Yes. You may begin by tapping into a prediction you already have about your body regarding a cup of coffee to help get you going in the morning or over the mid-day slump. Did you know that this recognition can be used by you to help your body heal? It can. If you’ve you ever eaten a small bowl of spaghetti and discovered that 20 minutes later you felt either very tired or angry, or agitated, happy, relaxed, or depressed – you’re well on your way to healing. That is because this type of “reaction” (any of the signals listed) indicates a sensitivity to the food that triggered the reaction – and you made the connection.
Your digestive system and brain are connected by a high-speed network used as their private communication system every single second over the course of your lifetime. What do they talk about? What interferes with their transmission? What helps them relay messages? Answering these important questions is the key to your health, wellness, and longevity.
They talk about how to keep you functioning optimally. They team up to keep you mentally sharp, as well as physically safe and comfortable. They also have a mission: to help you feel joyful. What interferes with their communication? Inflammation. There are certain foods that trigger inflammation. If you have joint pain, an auto-immune diagnosis, brain fog, sinusitis, or environmental allergies, there are things you can do to reduce (sometimes eliminate) symptoms. The first step is to cut out sugar, flour, grains and dairy. Then speak with your functional medicine provider to guide you as to what else your body might need. What helps relay messages? Adding foods and supplements that reduce inflammation, such as those rich in omega-3 fatty acids, including wild caught salmon, dark leafy greens, almonds and walnuts. Remember to speak with your healthcare provider because, though the human body can be generalized in some respects, your body is unique.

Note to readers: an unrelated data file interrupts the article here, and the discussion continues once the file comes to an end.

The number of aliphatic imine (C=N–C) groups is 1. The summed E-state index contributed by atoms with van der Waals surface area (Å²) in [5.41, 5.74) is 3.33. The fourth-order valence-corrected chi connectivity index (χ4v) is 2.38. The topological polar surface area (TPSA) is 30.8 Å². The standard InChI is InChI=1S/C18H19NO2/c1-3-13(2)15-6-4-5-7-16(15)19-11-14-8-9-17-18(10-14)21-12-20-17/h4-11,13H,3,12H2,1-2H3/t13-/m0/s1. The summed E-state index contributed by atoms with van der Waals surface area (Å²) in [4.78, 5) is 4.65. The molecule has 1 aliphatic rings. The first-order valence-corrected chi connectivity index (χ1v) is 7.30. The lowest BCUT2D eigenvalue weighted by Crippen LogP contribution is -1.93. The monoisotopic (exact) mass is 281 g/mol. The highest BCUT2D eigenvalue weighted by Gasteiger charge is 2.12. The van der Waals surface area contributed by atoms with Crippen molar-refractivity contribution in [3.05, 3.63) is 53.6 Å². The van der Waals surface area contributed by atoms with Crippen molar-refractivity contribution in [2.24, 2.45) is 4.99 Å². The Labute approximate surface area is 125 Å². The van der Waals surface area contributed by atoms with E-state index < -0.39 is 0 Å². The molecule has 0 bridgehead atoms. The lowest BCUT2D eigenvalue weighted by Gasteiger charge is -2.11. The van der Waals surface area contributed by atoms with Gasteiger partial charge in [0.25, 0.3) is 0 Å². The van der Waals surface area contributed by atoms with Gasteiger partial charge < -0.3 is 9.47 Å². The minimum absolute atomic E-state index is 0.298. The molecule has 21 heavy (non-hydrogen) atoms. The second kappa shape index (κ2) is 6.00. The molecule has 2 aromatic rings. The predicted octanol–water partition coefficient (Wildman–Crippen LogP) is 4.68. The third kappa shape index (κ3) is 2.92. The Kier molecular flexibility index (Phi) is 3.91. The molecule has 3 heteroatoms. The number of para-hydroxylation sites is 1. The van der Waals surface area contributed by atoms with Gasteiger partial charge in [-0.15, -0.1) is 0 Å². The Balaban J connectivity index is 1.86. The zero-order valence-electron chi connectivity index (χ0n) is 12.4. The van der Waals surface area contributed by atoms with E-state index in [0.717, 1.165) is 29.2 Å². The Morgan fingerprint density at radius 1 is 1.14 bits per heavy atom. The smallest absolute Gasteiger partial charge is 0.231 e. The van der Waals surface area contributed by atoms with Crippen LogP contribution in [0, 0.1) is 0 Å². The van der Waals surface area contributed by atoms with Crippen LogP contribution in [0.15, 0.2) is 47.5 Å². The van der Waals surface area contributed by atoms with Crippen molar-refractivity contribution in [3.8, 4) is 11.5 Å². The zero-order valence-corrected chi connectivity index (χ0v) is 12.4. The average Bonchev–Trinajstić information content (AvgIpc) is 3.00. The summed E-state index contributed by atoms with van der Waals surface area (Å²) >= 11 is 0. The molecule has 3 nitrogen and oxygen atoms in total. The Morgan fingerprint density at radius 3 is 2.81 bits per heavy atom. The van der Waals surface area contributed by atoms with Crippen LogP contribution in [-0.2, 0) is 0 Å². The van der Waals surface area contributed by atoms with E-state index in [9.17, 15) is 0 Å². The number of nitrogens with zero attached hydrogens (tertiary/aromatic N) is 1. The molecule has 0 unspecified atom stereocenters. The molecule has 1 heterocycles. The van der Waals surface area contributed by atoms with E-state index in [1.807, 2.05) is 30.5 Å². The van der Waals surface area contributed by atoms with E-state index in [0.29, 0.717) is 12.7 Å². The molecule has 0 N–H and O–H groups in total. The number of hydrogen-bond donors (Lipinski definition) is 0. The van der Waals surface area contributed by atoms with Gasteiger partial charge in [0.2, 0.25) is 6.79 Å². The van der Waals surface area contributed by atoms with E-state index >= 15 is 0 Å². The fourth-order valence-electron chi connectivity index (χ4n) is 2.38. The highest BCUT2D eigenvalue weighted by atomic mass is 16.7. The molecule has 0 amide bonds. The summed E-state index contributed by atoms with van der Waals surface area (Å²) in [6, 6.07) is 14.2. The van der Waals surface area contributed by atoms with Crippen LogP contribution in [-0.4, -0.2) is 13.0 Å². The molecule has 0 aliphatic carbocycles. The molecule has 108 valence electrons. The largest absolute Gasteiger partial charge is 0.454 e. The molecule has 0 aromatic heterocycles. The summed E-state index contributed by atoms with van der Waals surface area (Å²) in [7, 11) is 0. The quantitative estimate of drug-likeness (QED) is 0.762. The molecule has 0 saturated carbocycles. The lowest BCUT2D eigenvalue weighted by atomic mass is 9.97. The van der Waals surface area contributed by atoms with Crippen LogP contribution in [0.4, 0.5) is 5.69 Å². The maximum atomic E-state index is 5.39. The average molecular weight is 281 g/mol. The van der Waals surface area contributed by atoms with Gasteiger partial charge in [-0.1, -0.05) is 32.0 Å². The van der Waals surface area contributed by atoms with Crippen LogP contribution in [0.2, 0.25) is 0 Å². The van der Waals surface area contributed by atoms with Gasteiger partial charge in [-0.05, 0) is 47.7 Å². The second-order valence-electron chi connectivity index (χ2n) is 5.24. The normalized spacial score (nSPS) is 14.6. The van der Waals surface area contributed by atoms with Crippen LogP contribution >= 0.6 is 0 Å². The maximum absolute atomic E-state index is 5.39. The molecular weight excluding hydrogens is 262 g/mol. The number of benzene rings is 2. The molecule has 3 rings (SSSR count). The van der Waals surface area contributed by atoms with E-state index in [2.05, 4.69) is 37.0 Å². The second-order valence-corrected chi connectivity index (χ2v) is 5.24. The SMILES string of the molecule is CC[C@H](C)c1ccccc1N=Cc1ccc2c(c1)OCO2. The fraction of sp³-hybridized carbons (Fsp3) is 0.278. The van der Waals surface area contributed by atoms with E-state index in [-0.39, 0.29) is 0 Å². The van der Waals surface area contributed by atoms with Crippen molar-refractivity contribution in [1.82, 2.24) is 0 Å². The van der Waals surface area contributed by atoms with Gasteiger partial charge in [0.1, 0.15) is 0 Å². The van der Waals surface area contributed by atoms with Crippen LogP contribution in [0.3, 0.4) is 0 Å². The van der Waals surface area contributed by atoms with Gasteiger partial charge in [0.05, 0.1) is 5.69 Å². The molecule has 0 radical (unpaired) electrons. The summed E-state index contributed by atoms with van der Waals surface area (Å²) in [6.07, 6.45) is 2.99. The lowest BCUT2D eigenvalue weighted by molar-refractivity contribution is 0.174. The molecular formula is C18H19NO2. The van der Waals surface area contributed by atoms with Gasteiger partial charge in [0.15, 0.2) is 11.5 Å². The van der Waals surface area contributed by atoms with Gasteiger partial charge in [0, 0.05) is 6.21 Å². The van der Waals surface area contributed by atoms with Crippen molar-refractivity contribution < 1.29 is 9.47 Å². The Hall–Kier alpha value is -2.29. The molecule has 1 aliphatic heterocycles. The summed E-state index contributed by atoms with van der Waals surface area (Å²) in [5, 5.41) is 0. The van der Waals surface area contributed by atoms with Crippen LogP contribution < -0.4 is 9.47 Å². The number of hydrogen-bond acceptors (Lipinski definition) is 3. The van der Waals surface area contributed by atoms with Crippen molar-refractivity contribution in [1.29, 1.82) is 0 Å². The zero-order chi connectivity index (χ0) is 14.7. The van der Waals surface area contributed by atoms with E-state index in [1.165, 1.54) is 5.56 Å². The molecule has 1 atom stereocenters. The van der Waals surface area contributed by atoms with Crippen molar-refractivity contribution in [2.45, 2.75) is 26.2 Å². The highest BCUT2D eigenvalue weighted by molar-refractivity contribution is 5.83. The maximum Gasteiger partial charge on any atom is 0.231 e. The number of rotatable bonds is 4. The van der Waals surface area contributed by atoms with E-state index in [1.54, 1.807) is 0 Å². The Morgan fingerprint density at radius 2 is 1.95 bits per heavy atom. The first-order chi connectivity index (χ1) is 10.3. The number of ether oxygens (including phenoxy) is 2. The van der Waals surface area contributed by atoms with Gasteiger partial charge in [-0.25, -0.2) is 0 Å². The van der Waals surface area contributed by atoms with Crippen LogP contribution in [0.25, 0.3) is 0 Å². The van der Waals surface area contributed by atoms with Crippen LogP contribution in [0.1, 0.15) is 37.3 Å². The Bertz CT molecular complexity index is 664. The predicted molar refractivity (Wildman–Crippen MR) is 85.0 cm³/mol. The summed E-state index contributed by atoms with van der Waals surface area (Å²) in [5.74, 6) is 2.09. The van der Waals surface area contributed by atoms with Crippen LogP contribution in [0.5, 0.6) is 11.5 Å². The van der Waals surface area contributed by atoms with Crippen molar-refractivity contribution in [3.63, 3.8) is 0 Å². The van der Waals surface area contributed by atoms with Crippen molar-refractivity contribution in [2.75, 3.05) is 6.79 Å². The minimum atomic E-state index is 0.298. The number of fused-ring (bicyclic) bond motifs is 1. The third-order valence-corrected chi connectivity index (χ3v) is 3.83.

As frightening as it may be to “take control” of our own wellness, we need to recognize that, while genetic makeup provides notes, lifestyle choices and environment arrange the music. This empowers us to choose our own destiny. Again: You are unique. Your chemistry is specific to you. A team approach that includes a wide range of thinking professionals is valuable and important. You deserve nothing less. If you are frustrated with the conventional “name it, blame it, and tame it” approach that pushes pills, then more pills to deal with the unwelcome “side effects” on your mind and/or body, there is another approach: “SOC-it” which focuses on “symptom, origin, and correction.” This term, coined by Daniel Cohen, Ph.D., is a functional approach to systems-based medicine. Instead of the conventional focus on masking “what,” you and your functional medicine provider can begin asking “why?” Once the question is answered, you can regain the balance and joy that your mind, body and spirit crave by appropriately addressing the issue at the source.
Dr. Nancy Iankowitz is a board certified family nurse practitioner and Director of Holistic and Integrative Healing LLC. She is also host of “Marcy’s World”on Pawling Public Radio. Email your questions to: email@example.com. For more information, call (917) 716-6802, or visit www.driankowitz.com online.